And of course, I want to make clear that I’m not the only guy behind Chumby–I am just the hardware lead designer, and I do the linux kernel stuff too (which is something new for me, but it was a lot of fun learning the insides of linux from boot to halt). There’s a team of talented, hard-working people who are also a lot of fun to work with.

12 Responses to “chumby–My Inside Perspective”

  1. […] There are a bunch of other reasons why we invented the chumby, getting more into our desire for open-ended, hackable products. But bunnie has already covered some of that and we’ll be discussing it in other posts. […]

  2. […] Update: Here’s some inside info on the Chumby from one of it’s developers. Also, after I posted this, I made a perhaps idiosyncratic connection between Chumby and an earlier cute information appliance, 3com’s ill-fated Audrey. […]

  3. Angela says:

    I think we need to remember that the always-on generation extends to people in their thirties, if not older. I read a lot of things about “digital natives” and “millenials” but it doesn’t sit well with me. I had my first computer at 11 – a Commodore 64 with a tape drive. I am always on. I had a net life before today’s 15 year olds were born (eek!). I read some stats about the average age of online gamers being about 34. I think Generation X has contributed a lot to tech creativity…so I’m pretty sure the chumby will appeal to a big group besides hackers and teens who have been waiting (a long time!) for colourful, appealing, tactile gadgets. Keep up the great work!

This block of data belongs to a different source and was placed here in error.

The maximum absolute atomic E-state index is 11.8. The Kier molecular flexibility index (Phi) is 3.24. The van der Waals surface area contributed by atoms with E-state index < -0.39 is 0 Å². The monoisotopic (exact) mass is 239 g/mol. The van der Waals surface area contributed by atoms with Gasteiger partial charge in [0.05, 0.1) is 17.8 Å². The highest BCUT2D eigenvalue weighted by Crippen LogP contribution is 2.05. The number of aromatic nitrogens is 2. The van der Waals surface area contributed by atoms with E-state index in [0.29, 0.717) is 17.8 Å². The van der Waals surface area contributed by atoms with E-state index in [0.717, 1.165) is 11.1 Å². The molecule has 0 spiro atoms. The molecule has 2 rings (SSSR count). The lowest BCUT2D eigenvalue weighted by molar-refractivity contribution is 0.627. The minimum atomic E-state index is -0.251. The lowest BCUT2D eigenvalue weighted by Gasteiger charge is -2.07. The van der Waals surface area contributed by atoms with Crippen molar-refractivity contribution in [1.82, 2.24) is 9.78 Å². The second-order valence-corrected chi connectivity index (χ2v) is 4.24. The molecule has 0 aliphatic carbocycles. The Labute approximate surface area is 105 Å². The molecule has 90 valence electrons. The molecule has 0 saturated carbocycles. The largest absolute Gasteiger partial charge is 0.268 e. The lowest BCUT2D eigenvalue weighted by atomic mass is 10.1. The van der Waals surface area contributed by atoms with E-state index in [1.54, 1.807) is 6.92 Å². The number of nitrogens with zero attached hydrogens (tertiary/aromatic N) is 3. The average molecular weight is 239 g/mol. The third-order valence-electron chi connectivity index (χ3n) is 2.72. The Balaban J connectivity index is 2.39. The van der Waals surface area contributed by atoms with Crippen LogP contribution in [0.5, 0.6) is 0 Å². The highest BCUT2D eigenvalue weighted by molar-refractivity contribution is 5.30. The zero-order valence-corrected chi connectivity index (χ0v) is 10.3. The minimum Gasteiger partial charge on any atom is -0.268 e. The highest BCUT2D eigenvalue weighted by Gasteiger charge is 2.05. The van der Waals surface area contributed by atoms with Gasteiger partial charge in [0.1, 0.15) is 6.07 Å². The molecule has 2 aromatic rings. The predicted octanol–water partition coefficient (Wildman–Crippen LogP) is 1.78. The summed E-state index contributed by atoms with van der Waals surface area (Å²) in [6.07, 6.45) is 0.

4. […] Some interesting links: Why the chumby was invented A creators inside perspective Home page What is the chumby Explore posts in the same categories: fun, stumbles […]

  5. […] More on the birth of Chumby, including the geeky details and backstory at Christine.net and an inside perspective from Bunnie Huang. Filed under: links Comments: […]

  6. Paul says:

    Is chumby dead. There blog is not been updated in almost a month and the forum has had no responses in almost a week.

  7. Andry says:

    Autor, Respect!

  8. Name Alexey says:

    !!! It is class to itself

  9. Kisakookoo says:

    Hi! Why I can’t fill my info in profile? Can somebody help me?
    My login is Kisakookoo!

  10. Willem says:

    Your guestbook is example of middle-class guestbooks. Congratulation! Iíll show your site and guestbook to my friends.

  11. I found your blog on google and read about 4 of your other posts. I just added you to my Google News Reader. Keep up the marvilous work Look forward to reading more from you in the future. Hope all is well

  12. Awesome! looking forward to more entries from you..